made-by-monkeys2

Good ideas with bad execution, or good execution of what should be bad ideas - an analysis of inferior, off-beat or malfunctioning products, and how other people's failures can help us design better stuff.

Chinese-Made Drill Cheaps Out on Power Supply

dscf0003.jpg Andrew Morris cautions readers to beware when you see one of these made-in-China (shocking, isn’t it?) mini-drills as engineers made some bad trade-offs in the design. “I see many of these things at flea markets and garage sales. Highly useful for PC work, but I think people buy them and then are disappointed with their performance. The motor screams at high RPM unloaded and the small 9 or 12 volt AC adapter is almost useless. It is so underpowered that the drill motor slows to a crawl, not to mention that it has no speed regulation.

The newer ones are using a 12 volt (instead of 9 volt) AC adapter, perhaps to keep them from slowing down to nothing, but they still can’t deliver the required current. The one shown here came with a 12 volt 500ma adapter. The motor needs 2 amps of current for decent torque, with the voltage determining the speed. To get decent (I would say usable) performance from the motor, you have to use something else. Even a 0-12 volt, 2 amp power supply would be a huge help. The speed would slow down under load, but performance would be a lot better than what we have here. Here is a control that I designed for just this purpose. which provides further improvement by adding load feedback. The circuit requires a power supply of 12 to 15 volts at about 2 amps for full performance. Note: some assembly is required. (Perhaps the Chinese should sell a controller like mine as an optional accessory. I can’t even buy parts for what a similar, fully assembled Chinese-made unit would cost.) Anyone who doesn’t want to build the controller can use a variable 2 amp bench power supply to run the motor. It would be way better than the AC adapter. The little motor fits very nicely in the hand while doing delicate work, it’s such a shame that the Chinese cheapened out on the power supply.”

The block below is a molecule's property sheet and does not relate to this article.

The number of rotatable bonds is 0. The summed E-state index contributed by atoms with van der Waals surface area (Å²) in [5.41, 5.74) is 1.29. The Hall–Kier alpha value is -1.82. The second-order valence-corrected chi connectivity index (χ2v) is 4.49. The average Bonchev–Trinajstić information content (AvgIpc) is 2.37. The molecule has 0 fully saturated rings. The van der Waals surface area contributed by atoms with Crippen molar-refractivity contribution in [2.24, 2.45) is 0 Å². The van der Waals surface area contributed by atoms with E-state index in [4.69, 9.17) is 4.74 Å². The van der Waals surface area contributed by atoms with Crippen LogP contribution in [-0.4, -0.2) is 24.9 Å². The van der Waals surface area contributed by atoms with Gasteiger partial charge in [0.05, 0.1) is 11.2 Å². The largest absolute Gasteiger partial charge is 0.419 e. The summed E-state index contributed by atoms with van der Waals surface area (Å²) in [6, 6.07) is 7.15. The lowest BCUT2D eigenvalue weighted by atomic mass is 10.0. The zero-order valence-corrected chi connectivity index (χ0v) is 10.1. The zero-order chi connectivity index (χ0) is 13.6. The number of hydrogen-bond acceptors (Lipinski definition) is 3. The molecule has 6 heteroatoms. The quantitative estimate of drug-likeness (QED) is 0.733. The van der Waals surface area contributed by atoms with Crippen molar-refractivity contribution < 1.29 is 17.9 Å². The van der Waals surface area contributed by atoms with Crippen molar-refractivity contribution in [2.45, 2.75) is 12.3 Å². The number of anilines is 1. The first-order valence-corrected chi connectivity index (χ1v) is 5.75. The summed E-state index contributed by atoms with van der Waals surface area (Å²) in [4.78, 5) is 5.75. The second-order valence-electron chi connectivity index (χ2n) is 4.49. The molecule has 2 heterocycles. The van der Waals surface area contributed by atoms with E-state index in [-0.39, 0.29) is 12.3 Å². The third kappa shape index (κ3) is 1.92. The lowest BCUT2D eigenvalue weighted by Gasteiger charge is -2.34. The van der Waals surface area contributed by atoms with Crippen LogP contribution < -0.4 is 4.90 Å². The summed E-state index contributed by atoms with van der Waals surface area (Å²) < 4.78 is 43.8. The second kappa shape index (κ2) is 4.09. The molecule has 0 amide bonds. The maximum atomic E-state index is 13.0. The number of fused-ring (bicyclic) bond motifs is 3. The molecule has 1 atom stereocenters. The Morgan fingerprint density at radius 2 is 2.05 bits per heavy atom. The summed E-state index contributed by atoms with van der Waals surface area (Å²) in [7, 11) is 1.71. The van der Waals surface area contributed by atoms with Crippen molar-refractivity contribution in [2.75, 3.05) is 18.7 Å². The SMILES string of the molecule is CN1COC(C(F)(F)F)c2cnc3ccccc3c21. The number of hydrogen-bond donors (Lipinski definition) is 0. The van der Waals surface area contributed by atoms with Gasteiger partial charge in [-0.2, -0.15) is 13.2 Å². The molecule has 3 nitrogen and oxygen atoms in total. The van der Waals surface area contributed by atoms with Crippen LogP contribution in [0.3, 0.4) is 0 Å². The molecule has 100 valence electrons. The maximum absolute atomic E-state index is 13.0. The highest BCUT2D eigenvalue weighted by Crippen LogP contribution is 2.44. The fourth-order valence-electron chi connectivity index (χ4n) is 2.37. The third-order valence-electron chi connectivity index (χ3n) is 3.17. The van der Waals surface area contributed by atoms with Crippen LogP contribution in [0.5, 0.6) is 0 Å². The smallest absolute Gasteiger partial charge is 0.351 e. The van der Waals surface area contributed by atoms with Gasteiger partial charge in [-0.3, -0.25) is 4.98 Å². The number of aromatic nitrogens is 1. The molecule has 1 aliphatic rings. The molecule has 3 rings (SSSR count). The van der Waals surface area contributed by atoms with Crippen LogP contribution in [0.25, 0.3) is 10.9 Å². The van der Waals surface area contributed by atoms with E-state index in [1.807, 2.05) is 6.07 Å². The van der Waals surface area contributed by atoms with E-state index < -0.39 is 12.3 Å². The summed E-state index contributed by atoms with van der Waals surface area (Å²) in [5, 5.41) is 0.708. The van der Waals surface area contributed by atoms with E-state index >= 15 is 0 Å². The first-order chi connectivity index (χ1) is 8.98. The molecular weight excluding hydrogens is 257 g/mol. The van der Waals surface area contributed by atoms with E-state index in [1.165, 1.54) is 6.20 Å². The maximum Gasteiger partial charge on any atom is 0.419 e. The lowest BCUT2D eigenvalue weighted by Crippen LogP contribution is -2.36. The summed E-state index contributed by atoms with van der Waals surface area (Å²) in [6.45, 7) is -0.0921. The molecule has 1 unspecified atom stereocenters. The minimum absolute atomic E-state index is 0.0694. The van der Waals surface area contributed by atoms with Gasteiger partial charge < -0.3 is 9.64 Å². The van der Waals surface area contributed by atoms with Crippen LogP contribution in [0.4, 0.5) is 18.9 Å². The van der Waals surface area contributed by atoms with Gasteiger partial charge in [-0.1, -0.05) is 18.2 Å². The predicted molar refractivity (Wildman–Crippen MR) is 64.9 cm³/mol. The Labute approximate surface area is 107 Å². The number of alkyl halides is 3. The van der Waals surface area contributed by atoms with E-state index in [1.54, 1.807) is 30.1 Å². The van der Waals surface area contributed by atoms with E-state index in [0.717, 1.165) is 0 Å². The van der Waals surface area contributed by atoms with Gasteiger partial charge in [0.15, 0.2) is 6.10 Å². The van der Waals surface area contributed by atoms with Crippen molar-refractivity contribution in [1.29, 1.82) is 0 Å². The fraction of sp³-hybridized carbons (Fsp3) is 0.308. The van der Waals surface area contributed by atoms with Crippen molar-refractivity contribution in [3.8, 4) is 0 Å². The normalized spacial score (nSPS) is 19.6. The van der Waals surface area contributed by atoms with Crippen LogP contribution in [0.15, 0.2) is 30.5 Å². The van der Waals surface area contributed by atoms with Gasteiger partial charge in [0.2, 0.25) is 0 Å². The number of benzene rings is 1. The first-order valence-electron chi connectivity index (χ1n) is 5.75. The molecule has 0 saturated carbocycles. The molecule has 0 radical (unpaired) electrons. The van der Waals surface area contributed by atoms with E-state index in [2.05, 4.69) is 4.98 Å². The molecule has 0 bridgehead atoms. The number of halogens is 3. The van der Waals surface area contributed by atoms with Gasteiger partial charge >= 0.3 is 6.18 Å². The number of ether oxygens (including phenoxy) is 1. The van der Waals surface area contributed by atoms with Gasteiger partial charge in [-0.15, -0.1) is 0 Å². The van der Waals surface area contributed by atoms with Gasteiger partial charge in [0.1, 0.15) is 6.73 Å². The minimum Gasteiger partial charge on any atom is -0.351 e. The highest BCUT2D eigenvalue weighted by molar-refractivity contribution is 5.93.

Tags: andrew morris, delicate work, performance note, such a shame, variable 2

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1 Comment

  1. Colin Burn
    October 03, 2007 17:43

    For £4.99 I bought a similar set. That is tremendous value. I use it in preference to my Dremel Multi which is much faster and more powerful, but sometimes uncontrollable as a result. (at least one accessory just bent over due to the high RPM and a little off balance)This Chinese version might benefit from a little more current for heavier loads, but if it stalls, (and it does) the power supply does not burn out the motor. For PCB work, its fine as it is.